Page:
It would appear that throughout the books players are set up to understand that 0 hit points is death. DM’s are given the tools to make a dramatic close call of it.
AD&D and it’s various iterations have always had an ‘out’ for the condition of death however. Raise Dead, and rods of resurrection among other means exist in our favorite fantasy worlds. Some more than others. The spells or services don’t come cheap, and can often prohibit the resurrection. Even still, a character must make a system shock roll and they only get a limited number of resurrections based on constitution.
OSRIC mechanics of death
*note* I am referring to second printing hardback for the following
Not too much changes in the OSRIC rules around death, but there are a few variations. A player is still unconscious at zero, and drops 1 hp per round until dead at -10. The variation here is the bit about getting to zero or up to the -3. It would appear that in OSRIC, you can get whacked to anything between zero and -9 without going to death.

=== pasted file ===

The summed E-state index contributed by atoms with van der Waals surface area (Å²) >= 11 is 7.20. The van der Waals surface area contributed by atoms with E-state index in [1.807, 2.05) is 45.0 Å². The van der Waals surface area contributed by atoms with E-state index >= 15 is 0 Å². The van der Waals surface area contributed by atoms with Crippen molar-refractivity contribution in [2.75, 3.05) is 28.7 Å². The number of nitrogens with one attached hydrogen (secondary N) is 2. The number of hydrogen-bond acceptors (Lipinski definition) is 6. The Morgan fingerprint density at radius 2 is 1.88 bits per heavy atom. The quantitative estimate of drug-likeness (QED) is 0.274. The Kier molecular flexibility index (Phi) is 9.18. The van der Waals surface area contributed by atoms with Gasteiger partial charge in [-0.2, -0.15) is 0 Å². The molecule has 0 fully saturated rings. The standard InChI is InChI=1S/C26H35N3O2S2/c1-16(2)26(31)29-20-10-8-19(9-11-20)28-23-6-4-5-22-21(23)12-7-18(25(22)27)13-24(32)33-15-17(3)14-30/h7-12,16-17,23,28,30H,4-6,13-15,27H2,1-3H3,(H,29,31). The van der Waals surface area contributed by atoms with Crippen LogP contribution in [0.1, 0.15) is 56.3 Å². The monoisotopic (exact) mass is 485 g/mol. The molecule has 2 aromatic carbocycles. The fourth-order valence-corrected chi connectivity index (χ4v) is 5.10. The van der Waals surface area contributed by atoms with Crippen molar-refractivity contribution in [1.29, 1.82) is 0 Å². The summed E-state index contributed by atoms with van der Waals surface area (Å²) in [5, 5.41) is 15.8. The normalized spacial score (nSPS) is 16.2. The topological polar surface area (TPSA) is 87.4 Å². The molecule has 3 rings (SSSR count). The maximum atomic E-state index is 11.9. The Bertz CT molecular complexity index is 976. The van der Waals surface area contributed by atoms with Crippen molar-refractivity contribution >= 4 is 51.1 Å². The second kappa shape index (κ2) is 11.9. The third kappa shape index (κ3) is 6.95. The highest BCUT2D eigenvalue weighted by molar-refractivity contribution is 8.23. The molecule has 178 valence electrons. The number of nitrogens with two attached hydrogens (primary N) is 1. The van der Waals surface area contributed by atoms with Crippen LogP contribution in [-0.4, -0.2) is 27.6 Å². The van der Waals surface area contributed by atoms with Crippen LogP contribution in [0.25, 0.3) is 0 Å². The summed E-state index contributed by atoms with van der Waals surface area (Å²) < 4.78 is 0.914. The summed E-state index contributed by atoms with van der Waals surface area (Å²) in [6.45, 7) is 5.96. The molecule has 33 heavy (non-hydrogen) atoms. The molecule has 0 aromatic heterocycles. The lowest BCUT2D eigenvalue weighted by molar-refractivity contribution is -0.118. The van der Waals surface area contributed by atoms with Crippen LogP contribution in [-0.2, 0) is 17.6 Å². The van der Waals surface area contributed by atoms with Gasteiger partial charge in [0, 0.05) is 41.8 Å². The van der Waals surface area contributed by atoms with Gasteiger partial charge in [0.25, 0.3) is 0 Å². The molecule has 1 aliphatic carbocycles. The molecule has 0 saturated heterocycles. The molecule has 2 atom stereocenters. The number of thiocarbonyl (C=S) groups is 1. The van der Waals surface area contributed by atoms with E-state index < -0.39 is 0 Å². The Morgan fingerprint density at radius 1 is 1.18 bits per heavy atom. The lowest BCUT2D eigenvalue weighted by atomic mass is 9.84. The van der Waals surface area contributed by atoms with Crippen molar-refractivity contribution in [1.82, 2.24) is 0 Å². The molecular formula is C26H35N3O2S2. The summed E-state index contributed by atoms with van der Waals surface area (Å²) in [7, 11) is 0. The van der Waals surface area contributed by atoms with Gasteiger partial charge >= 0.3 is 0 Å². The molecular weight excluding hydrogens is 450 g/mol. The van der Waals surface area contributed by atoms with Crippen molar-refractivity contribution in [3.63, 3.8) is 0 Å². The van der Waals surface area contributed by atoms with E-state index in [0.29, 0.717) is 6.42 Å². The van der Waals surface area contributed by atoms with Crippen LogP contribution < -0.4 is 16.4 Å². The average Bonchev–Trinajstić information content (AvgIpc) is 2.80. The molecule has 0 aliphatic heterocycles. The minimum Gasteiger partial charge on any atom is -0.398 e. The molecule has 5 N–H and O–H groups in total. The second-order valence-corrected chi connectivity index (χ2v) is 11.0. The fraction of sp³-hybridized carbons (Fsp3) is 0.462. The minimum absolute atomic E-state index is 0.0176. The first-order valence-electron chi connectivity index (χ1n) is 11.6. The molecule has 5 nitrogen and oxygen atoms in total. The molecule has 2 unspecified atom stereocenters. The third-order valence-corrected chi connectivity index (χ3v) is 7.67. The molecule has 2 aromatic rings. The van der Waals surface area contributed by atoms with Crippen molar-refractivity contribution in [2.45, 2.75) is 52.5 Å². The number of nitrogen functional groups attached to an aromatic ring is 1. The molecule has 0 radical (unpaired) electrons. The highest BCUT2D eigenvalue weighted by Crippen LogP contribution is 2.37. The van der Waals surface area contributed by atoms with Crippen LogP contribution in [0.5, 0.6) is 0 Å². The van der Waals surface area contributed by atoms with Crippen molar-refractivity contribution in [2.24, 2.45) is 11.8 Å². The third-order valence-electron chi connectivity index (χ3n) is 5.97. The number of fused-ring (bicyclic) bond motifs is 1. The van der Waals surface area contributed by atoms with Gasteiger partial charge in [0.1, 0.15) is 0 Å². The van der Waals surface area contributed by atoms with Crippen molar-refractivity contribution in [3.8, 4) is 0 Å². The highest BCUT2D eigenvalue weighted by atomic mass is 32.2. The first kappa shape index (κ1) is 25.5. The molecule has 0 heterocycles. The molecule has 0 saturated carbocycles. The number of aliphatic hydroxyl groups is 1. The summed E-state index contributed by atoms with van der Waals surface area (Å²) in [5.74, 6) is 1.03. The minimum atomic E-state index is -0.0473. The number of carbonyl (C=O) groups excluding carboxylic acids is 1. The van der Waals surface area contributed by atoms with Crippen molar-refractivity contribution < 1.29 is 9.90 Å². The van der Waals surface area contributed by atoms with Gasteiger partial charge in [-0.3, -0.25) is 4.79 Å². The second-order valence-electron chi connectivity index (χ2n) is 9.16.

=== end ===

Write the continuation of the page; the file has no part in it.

The rules are clear that if a creature takes ANY damage in this negative HP state they will be killed. The rules for coma and rest are the same as 1E here as well.
Resurrection has a variation, in that elves are not allowed to be resurrected in the usual method since they do not have souls. The text also puts a starting price on the cost of the spell at 1,000 GP
Anyone that recalls the goldbox AD&D games for IBM, Commodore 64 and the like, may remember resurrection costing 1,000 GP/level of the character. (It’s been a while, so forgive my accuracy on that memory.)
Death for players
Death is part of life, and it surely is part of a fantasy RPG.
Be especially prepared for death if you attend conventions. Players have little invested in the characters and simply come for fun, not necessarily an extended campaign. GMs often put up heavy challenges just to allow players to test their mettle. The exception to such things may be tournament modules or adventures running over multiple days or sessions. For the majority of convention games though, death is certainly part of the game, expect it, embrace it, enjoy it. That is not to say one should game foolishly. Often players have gamed a particular adventure a number of times, and the challenge can be to see how far the party can get.